As for RIM, the leadership has been in the headlines for all the wrong reasons: shareholder leadership / infrastructure concerns, product valuation, and the procurement of an NHL hockey franchise.  As I finished writing this post, a link to this article appeared in my twitter timeline > Bowing to Critics and Market Forces, RIM’s Co-Chiefs Step Aside.

A decision such as this can’t be easy and demonstrates how outside influences can affect the leadership of any organization – good or bad.

Until Next Time – STAY lean!

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Vergence Analytics
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Sustainability or Meltdown?

Created in Photoshop, based on "Sustainab...
Image via Wikipedia

For as many years as I have been blogging here on Lean Execution, I have been increasingly concerned with the sustainability of our economy, business, and government at all levels – locally, nationally, and globally. To this day, these same interests are all struggling to define and establish models that will allow them to recover, sustain, and flourish in the foreseeable future.

The word “meltdown” entered my mind as the summer heat continued to beat down on us over this past week. As we have witnessed over the past few months and years, many governments and businesses alike have collapsed and there are many questions that have yet to be answered.  How did it happen? Was prevention even possible? As I listen to the radio and read the newspapers, I find it interesting that “cuts” are the resounding theme to reduce costs.

I would argue that the real opportunity to reduce costs is to review and identify what is truly essential and then examine whether these products and services are being delivered in the most efficient and effective manner.  I have always contended that there is always a better way and more than one solution with the premise that anything’s possible.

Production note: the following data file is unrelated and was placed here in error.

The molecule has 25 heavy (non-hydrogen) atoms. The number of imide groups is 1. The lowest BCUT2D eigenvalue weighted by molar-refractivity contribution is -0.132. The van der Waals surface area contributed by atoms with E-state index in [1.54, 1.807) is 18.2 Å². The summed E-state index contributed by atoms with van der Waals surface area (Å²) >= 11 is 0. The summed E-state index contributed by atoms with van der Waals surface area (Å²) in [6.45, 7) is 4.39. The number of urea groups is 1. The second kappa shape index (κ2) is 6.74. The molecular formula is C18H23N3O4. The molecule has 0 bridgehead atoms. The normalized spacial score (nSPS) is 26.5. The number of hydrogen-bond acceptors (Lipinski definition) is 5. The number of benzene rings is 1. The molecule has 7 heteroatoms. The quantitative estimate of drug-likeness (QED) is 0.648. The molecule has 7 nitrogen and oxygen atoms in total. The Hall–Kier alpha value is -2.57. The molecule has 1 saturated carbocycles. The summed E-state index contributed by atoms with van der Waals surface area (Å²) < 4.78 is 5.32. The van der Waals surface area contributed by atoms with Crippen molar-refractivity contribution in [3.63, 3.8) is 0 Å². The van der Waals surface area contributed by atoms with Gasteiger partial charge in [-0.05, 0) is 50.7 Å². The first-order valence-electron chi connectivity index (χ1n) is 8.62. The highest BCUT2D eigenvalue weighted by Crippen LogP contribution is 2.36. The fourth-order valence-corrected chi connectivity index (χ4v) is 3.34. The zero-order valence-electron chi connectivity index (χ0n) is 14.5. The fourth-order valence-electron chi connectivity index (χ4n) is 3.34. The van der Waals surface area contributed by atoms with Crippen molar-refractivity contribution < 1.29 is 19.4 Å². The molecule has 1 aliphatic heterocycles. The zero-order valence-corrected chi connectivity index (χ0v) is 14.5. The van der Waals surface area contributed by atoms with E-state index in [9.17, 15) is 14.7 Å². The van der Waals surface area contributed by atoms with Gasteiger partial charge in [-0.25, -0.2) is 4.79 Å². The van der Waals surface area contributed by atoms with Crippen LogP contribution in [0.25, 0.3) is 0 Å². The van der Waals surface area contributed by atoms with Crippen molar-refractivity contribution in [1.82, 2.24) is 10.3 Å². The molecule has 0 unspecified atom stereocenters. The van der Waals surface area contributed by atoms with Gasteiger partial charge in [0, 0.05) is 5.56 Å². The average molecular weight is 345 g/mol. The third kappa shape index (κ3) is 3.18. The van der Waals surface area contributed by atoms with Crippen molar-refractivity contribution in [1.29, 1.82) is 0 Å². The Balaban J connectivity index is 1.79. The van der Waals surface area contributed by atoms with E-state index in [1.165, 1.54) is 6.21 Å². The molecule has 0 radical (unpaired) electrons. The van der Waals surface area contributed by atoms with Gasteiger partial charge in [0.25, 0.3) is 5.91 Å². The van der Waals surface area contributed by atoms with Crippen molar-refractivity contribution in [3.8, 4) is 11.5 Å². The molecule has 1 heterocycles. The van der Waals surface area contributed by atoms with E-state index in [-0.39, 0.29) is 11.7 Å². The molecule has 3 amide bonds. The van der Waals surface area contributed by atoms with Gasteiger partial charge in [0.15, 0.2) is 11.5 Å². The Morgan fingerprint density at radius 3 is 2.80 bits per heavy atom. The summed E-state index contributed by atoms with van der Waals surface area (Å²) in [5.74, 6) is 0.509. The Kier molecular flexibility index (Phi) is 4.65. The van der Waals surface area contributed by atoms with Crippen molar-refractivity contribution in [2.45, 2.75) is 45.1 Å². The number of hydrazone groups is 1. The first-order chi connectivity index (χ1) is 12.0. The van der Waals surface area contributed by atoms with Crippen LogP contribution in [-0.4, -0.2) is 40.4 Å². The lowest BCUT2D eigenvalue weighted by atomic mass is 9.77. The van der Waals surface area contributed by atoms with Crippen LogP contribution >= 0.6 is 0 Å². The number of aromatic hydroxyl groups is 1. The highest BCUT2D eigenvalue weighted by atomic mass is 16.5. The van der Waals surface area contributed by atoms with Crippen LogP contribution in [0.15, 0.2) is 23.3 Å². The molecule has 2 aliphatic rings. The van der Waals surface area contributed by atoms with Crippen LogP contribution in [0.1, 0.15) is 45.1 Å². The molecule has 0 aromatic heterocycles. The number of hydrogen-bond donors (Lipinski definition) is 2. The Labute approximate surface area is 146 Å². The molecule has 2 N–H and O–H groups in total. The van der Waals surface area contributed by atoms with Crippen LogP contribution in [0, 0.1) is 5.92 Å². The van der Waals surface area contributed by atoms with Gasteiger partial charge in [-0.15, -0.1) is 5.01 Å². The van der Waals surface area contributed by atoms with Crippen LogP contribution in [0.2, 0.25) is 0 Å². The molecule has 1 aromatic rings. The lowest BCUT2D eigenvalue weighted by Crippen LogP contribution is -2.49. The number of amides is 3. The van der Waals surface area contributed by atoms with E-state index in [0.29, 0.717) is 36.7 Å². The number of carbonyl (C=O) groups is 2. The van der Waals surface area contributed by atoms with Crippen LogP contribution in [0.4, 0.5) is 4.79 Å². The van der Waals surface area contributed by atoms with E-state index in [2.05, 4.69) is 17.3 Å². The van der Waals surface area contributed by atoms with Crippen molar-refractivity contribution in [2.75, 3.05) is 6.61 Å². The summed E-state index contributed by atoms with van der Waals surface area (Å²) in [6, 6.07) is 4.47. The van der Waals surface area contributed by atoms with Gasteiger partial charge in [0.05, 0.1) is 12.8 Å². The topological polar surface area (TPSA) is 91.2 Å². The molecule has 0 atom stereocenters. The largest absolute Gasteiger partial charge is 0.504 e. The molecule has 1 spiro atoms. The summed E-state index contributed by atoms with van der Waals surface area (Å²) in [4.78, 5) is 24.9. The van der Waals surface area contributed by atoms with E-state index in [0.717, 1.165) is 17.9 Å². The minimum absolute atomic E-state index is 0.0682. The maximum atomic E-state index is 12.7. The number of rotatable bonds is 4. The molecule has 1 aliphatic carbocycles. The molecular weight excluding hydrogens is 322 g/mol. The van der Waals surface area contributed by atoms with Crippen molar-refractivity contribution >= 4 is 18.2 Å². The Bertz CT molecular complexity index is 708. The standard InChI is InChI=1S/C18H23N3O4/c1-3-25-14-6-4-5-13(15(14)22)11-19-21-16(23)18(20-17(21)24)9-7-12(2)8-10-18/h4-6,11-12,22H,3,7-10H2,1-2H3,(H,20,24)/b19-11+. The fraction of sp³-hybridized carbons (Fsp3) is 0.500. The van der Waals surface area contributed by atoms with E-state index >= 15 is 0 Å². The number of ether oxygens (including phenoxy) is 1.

Sustainability requires us to continually and rapidly adapt to an ever-changing environment.  In this context I again find myself turning to the wisdom of Toyota.  “The Toyota Way to Continuous Improvement – Linking Strategy and Operational Excellence To Achieve Superior Performance” by Jeffrey K. Liker and James K. Franz is one such resource that is the most recent addition to my library of recommended lean reading and learning.

The economy is extremely dynamic and infinitely variable.  Our ability to sustain and succeed depends on our ability to stay ahead of the curve and set market trends rather than follow them. Apple is one such company that continually raises the bar by defining new market niches and creating the products required to fulfill them.

We also have a social responsibility to ensure that people are gainfully employed to afford the very products and services we provide.  As we consider current employment levels here in Ontario, Canada, and other countries around the world, it is becoming increasingly clear that cutting “jobs” is not a solution that will propel our economy forward.  We must be accountable to create affordable products and services that can be provided and sustained by our own “home based” resources.

Accountability for a sustainable business model requires us to forego future growth projections and deal with our present reality.  Expanding markets are not to be ignored, however, we can no longer use the “lack of growth” as an excuse for failing to meet our current obligations and stakeholder expectations.

Until Next Time – STAY lean!

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Vergence Analytics